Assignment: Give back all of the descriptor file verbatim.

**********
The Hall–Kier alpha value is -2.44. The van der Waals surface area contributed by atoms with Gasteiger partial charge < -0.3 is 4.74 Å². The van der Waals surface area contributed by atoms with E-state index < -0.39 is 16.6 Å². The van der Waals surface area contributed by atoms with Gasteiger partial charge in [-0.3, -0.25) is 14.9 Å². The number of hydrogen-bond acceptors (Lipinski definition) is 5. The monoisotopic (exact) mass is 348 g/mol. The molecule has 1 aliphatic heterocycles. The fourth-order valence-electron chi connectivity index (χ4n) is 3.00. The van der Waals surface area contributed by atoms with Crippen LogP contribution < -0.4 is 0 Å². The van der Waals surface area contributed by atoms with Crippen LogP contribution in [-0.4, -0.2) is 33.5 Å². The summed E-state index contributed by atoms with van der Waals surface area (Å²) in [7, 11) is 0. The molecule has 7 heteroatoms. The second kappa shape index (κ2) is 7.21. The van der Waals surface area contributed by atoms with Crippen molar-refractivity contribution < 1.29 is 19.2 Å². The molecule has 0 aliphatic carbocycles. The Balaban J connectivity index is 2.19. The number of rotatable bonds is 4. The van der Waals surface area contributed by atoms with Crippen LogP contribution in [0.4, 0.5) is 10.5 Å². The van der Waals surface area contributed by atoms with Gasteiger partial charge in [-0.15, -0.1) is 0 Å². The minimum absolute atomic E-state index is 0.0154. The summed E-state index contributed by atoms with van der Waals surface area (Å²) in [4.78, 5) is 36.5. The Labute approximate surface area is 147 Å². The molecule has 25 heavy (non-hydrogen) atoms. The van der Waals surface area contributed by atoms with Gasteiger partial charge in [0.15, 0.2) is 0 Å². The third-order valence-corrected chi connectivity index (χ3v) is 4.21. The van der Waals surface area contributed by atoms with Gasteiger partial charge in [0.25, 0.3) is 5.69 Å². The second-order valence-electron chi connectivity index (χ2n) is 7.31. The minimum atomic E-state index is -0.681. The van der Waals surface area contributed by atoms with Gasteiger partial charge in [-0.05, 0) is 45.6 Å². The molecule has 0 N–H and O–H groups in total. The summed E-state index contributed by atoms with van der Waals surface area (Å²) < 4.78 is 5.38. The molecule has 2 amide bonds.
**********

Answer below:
The Hall–Kier alpha value is -2.44. The van der Waals surface area contributed by atoms with Gasteiger partial charge < -0.3 is 4.74 Å². The van der Waals surface area contributed by atoms with E-state index < -0.39 is 16.6 Å². The van der Waals surface area contributed by atoms with Gasteiger partial charge in [-0.3, -0.25) is 14.9 Å². The number of hydrogen-bond acceptors (Lipinski definition) is 5. The monoisotopic (exact) mass is 348 g/mol. The molecule has 1 aliphatic heterocycles. The fourth-order valence-electron chi connectivity index (χ4n) is 3.00. The van der Waals surface area contributed by atoms with Crippen LogP contribution < -0.4 is 0 Å². The van der Waals surface area contributed by atoms with Crippen LogP contribution in [-0.4, -0.2) is 33.5 Å². The summed E-state index contributed by atoms with van der Waals surface area (Å²) in [7, 11) is 0. The molecule has 7 heteroatoms. The second kappa shape index (κ2) is 7.21. The van der Waals surface area contributed by atoms with Crippen molar-refractivity contribution < 1.29 is 19.2 Å². The molecule has 0 aliphatic carbocycles. The Balaban J connectivity index is 2.19. The number of rotatable bonds is 4. The van der Waals surface area contributed by atoms with Crippen LogP contribution in [0.4, 0.5) is 10.5 Å². The van der Waals surface area contributed by atoms with Gasteiger partial charge in [-0.15, -0.1) is 0 Å². The minimum absolute atomic E-state index is 0.0154. The summed E-state index contributed by atoms with van der Waals surface area (Å²) in [4.78, 5) is 36.5. The Labute approximate surface area is 147 Å². The molecule has 25 heavy (non-hydrogen) atoms. The van der Waals surface area contributed by atoms with Gasteiger partial charge in [0.15, 0.2) is 0 Å². The third-order valence-corrected chi connectivity index (χ3v) is 4.21. The van der Waals surface area contributed by atoms with Gasteiger partial charge in [0.25, 0.3) is 5.69 Å². The second-order valence-electron chi connectivity index (χ2n) is 7.31. The minimum atomic E-state index is -0.681. The van der Waals surface area contributed by atoms with Gasteiger partial charge in [-0.05, 0) is 45.6 Å². The molecule has 0 N–H and O–H groups in total. The summed E-state index contributed by atoms with van der Waals surface area (Å²) < 4.78 is 5.38. The molecule has 2 amide bonds.